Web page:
DME University Project - Fully Autonomous Quadcopter for payload delivery


#1

I am a university student in my second year at the University of Surrey. We have been assigned a project as part of a second year module with the brief:

‘Design and construct a device capable of delivering a payload of water to a target area at
altitude, for use in a fire-suppression application. Submissions will be assessed based on
their performance in a simulated emergency situation.’

My team and I have come up with a solution fulfilling all the specifications provided with the brief of using a quadcopter. Due to the design having to be fully autonomous and a small budget of £250 we have been looking for a control system that will allow us to complete the mission without any human interaction from the initial take off to landing. Arducopter was something we found and I was wondering if this would have the appropriate qualities for the job?
Is there a particular accuracy the system as as well as we have to deliver the payload to a small target zone of [ 600mm x 400mm ]
The target zone is positioned 60m down a flight zone and we also have to have a method of releasing the payload, also autonomously. We require a system to guide the quadcopter to the target zone and deliver the payload. Any information or ideas would be much appreciated.


#2

Sounds like a fun project! If budget is the main thing and you dont mind fiddling around with loading firmware and editing some files yourself then I would suggest you go for either the multiwii based system with i2c Nav and GPS addons. However if you want something that runs the arducopter code (has much better features) then I would suggest you go for either APM2.6 system (easiest option), or the AIOP v2 board.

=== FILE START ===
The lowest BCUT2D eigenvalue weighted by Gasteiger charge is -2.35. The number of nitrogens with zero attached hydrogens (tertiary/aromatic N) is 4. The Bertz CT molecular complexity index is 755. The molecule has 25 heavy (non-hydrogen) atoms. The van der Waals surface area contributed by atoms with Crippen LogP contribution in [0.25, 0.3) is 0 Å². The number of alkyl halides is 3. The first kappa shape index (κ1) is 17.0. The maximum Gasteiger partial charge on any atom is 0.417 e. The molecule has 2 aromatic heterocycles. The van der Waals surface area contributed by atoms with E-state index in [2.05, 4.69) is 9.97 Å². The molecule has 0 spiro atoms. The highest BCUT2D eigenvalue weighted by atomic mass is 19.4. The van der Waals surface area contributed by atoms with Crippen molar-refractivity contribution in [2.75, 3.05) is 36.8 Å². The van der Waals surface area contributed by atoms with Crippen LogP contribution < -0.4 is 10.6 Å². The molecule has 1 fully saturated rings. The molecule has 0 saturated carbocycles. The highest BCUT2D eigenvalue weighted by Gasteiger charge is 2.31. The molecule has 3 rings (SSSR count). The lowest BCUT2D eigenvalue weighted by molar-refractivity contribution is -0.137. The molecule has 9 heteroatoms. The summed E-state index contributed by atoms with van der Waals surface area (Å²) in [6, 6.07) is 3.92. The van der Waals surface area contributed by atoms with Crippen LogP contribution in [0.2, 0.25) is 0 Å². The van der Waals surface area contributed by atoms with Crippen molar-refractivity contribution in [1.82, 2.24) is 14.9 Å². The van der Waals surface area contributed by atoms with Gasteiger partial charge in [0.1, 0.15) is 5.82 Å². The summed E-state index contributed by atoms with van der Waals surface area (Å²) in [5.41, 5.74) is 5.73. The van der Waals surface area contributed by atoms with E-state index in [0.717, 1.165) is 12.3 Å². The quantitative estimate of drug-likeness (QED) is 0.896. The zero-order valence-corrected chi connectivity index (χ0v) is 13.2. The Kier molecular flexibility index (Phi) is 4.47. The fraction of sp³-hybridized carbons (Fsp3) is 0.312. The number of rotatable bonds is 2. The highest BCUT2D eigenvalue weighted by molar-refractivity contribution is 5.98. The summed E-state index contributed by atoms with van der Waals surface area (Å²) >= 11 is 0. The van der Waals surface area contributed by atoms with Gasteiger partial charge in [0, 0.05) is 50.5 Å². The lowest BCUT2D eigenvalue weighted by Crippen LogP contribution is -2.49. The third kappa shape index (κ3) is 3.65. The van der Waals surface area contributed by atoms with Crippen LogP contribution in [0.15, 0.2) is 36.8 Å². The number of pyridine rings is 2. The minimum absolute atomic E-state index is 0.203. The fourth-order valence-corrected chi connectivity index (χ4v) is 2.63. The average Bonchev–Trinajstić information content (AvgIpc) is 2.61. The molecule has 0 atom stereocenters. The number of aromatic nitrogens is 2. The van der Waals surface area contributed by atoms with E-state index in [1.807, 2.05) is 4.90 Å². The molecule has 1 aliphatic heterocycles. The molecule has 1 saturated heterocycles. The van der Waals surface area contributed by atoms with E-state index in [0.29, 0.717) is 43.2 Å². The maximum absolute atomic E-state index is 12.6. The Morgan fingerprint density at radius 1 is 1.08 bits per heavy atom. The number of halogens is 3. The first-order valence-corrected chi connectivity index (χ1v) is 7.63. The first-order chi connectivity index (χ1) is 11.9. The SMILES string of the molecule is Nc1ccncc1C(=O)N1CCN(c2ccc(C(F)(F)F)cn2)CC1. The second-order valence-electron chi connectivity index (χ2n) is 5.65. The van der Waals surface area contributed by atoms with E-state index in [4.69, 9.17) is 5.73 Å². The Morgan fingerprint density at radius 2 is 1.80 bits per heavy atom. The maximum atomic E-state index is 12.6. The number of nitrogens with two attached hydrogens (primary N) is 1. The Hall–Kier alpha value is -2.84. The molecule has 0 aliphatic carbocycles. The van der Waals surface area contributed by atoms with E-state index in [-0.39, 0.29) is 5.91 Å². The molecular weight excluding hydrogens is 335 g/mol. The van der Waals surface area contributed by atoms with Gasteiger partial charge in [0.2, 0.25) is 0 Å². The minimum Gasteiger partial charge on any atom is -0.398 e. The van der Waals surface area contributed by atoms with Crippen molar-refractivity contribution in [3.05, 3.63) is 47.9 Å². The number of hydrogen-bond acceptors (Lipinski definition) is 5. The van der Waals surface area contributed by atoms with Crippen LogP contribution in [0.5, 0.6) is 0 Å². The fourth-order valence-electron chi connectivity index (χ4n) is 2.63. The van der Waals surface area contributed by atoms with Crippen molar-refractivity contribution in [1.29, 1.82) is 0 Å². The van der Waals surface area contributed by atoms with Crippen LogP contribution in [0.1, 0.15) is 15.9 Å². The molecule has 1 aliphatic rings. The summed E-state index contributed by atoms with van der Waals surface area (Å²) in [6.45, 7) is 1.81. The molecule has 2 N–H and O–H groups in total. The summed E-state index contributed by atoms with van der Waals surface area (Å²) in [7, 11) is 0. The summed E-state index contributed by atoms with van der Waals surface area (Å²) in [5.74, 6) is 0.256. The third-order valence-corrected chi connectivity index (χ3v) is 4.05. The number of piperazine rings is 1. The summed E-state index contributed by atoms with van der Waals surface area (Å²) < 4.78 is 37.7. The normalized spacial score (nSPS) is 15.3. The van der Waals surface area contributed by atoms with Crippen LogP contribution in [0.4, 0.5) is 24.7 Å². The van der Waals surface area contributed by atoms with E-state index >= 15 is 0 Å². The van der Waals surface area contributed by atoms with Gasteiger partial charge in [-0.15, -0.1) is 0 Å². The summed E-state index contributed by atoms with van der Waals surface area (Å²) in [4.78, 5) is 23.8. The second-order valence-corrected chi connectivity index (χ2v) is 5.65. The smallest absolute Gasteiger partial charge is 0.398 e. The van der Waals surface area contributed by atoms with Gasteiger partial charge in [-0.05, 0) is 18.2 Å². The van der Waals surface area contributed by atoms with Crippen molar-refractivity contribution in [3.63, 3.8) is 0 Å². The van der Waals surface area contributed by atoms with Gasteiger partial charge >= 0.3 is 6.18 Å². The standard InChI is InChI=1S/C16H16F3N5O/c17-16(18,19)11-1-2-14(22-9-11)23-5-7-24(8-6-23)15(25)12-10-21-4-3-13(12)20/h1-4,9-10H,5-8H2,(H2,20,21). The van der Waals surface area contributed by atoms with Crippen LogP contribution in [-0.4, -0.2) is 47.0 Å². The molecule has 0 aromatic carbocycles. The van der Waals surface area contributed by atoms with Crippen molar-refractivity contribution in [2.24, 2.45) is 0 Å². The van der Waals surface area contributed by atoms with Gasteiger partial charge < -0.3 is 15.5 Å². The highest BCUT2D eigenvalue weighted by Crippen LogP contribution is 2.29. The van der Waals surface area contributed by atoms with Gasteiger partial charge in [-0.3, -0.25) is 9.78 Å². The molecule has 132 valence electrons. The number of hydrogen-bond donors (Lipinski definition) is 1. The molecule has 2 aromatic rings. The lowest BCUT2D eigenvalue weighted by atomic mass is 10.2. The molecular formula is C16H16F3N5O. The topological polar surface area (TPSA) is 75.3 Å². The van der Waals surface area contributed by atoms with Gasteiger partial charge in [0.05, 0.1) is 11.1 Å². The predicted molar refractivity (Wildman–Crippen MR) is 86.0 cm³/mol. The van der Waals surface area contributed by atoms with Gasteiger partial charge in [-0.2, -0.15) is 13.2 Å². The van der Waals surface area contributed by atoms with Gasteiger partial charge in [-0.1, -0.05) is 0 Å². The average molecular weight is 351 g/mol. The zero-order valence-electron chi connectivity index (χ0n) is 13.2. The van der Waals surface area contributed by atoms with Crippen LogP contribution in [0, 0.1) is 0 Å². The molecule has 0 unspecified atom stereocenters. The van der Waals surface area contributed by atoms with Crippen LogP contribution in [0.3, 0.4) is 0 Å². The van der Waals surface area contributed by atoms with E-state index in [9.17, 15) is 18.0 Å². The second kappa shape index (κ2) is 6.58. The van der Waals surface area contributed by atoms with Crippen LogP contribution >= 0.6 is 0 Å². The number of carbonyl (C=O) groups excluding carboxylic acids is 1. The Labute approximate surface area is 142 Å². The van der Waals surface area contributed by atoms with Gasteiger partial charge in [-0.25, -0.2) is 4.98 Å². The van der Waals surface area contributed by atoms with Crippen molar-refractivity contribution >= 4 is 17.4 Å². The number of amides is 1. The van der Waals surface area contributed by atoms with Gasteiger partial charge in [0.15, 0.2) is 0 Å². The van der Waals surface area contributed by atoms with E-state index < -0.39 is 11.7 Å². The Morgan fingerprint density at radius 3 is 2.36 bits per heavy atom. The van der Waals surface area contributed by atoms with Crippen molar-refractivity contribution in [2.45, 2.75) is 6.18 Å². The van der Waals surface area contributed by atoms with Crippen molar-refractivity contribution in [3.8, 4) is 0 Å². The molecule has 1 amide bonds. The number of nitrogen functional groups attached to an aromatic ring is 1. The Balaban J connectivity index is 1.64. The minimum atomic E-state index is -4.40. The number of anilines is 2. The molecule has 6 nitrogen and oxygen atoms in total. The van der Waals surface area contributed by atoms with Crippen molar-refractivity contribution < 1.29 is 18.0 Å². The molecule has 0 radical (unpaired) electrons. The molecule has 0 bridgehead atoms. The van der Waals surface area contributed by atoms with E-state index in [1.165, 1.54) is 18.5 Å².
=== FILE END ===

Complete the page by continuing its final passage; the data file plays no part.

Overall if you have the budget I would go for the APM2.6 system as it comes with a better GPS module and is much easier to use and setup compared to AIOP.

Otherwise will be great if you keep us posted with your progress!


#3

Thankyou for the advice.
Yes indeed budget is the main issue we have as it is rather small; and that has to include the control system and components for the frame and contruction of the quadcopter itself.
We have begun to optimise the final design for the frame and will begin manufacturing it within the next couple of weeks or so. Is there much programming invovled with the APM 2.6?
For the payload release we are using a precision micro servo that will release a bung from the base of our cone payload tank when the quadcopter reaches the target area.
Due to the small size of the target zone we may have to use an LED sensor system to get the quadcopter accuratley above the target zone when dropping the payload. For the competition (in May 2014) more points are awarded for the more payload we get into the zone.


#4

Just a few clicks of the mouse to load code onto board. There is a wizard that walks you through everything including the initial calibrations.

As for the frame, if use wood you can make one quite cheaply and motors like the MT2213 are quite good along with 4in1 20A ESC. Otherwise something like the F450 frame is a nice option. You should be able to get it all done for around £100-120 excluding the flight controller and radio control.

The payload release should work well but if you have some spare money at the end it might be fun to investigate the electro permanent magnet idea


#5

That is very helpful as we were struggling with motor and prop configurations. But after some calculations I think we have got the right set up. We initially considered Balsa wood but unfortunatley don’t want to run the risk of it failing catastrpohically or be vunerable to fatigue. Instead we are going to use carbon fibre tubes and have these attached to aluminium plates using nylon clamps to save weight also. So far so good we are just modelling this in CAD and completing the FEA for the individual components and the vehicle itself as a whole.